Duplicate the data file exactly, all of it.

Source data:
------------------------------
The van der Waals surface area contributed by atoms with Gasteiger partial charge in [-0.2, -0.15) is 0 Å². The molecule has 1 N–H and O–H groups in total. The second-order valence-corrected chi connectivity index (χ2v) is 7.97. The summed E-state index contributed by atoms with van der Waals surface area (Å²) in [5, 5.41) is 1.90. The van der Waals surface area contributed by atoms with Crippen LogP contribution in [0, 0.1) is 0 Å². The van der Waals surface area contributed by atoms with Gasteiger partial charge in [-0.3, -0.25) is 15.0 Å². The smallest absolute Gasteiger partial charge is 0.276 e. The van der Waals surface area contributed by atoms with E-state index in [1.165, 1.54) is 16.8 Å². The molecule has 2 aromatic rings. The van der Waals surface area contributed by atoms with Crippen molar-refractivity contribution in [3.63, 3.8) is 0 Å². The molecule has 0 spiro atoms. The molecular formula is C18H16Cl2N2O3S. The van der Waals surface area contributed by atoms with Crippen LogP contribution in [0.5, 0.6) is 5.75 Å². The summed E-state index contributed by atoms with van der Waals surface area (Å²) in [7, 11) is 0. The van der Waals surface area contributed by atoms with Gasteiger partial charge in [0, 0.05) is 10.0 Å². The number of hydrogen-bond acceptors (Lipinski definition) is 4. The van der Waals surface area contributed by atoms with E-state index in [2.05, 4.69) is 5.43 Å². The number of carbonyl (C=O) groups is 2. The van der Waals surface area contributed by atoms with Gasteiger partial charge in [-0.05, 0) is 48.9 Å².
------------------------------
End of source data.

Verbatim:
The van der Waals surface area contributed by atoms with Gasteiger partial charge in [-0.2, -0.15) is 0 Å². The molecule has 1 N–H and O–H groups in total. The second-order valence-corrected chi connectivity index (χ2v) is 7.97. The summed E-state index contributed by atoms with van der Waals surface area (Å²) in [5, 5.41) is 1.90. The van der Waals surface area contributed by atoms with Crippen LogP contribution in [0, 0.1) is 0 Å². The van der Waals surface area contributed by atoms with Gasteiger partial charge in [-0.3, -0.25) is 15.0 Å². The smallest absolute Gasteiger partial charge is 0.276 e. The van der Waals surface area contributed by atoms with E-state index in [1.165, 1.54) is 16.8 Å². The molecule has 2 aromatic rings. The van der Waals surface area contributed by atoms with Crippen molar-refractivity contribution in [3.63, 3.8) is 0 Å². The molecule has 0 spiro atoms. The molecular formula is C18H16Cl2N2O3S. The van der Waals surface area contributed by atoms with Crippen LogP contribution in [0.5, 0.6) is 5.75 Å². The summed E-state index contributed by atoms with van der Waals surface area (Å²) in [7, 11) is 0. The van der Waals surface area contributed by atoms with Gasteiger partial charge in [0, 0.05) is 10.0 Å². The number of hydrogen-bond acceptors (Lipinski definition) is 4. The van der Waals surface area contributed by atoms with E-state index in [2.05, 4.69) is 5.43 Å². The number of carbonyl (C=O) groups is 2. The van der Waals surface area contributed by atoms with Gasteiger partial charge in [-0.05, 0) is 48.9 Å².